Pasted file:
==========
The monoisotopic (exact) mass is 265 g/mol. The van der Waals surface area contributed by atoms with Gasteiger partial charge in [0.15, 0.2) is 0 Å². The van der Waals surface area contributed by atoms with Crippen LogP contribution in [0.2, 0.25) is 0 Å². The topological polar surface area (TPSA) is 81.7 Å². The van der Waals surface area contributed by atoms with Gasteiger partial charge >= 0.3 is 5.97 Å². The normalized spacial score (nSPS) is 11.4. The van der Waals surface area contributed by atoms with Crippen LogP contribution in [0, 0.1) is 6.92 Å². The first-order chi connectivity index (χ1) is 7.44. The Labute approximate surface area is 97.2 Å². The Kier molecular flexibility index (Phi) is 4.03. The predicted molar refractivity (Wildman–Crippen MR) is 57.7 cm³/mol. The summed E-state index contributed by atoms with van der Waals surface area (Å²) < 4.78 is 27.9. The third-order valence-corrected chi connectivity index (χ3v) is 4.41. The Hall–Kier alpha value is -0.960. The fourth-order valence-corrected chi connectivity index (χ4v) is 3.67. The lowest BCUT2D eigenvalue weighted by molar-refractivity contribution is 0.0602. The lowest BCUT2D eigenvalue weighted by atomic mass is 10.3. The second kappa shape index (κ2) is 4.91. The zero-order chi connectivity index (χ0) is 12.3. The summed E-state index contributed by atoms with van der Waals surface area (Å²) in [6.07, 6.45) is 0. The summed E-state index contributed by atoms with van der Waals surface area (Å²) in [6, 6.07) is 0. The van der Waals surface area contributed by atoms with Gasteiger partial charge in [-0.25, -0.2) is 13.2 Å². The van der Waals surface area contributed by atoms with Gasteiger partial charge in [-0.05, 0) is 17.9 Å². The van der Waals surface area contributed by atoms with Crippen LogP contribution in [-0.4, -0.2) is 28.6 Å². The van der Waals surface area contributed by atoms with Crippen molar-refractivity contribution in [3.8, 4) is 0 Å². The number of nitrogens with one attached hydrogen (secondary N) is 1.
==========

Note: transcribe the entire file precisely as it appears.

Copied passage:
The monoisotopic (exact) mass is 265 g/mol. The van der Waals surface area contributed by atoms with Gasteiger partial charge in [0.15, 0.2) is 0 Å². The van der Waals surface area contributed by atoms with Crippen LogP contribution in [0.2, 0.25) is 0 Å². The topological polar surface area (TPSA) is 81.7 Å². The van der Waals surface area contributed by atoms with Gasteiger partial charge >= 0.3 is 5.97 Å². The normalized spacial score (nSPS) is 11.4. The van der Waals surface area contributed by atoms with Crippen LogP contribution in [0, 0.1) is 6.92 Å². The first-order chi connectivity index (χ1) is 7.44. The Labute approximate surface area is 97.2 Å². The Kier molecular flexibility index (Phi) is 4.03. The predicted molar refractivity (Wildman–Crippen MR) is 57.7 cm³/mol. The summed E-state index contributed by atoms with van der Waals surface area (Å²) < 4.78 is 27.9. The third-order valence-corrected chi connectivity index (χ3v) is 4.41. The Hall–Kier alpha value is -0.960. The fourth-order valence-corrected chi connectivity index (χ4v) is 3.67. The lowest BCUT2D eigenvalue weighted by molar-refractivity contribution is 0.0602. The lowest BCUT2D eigenvalue weighted by atomic mass is 10.3. The second kappa shape index (κ2) is 4.91. The zero-order chi connectivity index (χ0) is 12.3. The summed E-state index contributed by atoms with van der Waals surface area (Å²) in [6.07, 6.45) is 0. The summed E-state index contributed by atoms with van der Waals surface area (Å²) in [6, 6.07) is 0. The van der Waals surface area contributed by atoms with Gasteiger partial charge in [-0.25, -0.2) is 13.2 Å². The van der Waals surface area contributed by atoms with Gasteiger partial charge in [-0.05, 0) is 17.9 Å². The van der Waals surface area contributed by atoms with Crippen LogP contribution in [-0.4, -0.2) is 28.6 Å². The van der Waals surface area contributed by atoms with Crippen molar-refractivity contribution in [3.8, 4) is 0 Å². The number of nitrogens with one attached hydrogen (secondary N) is 1.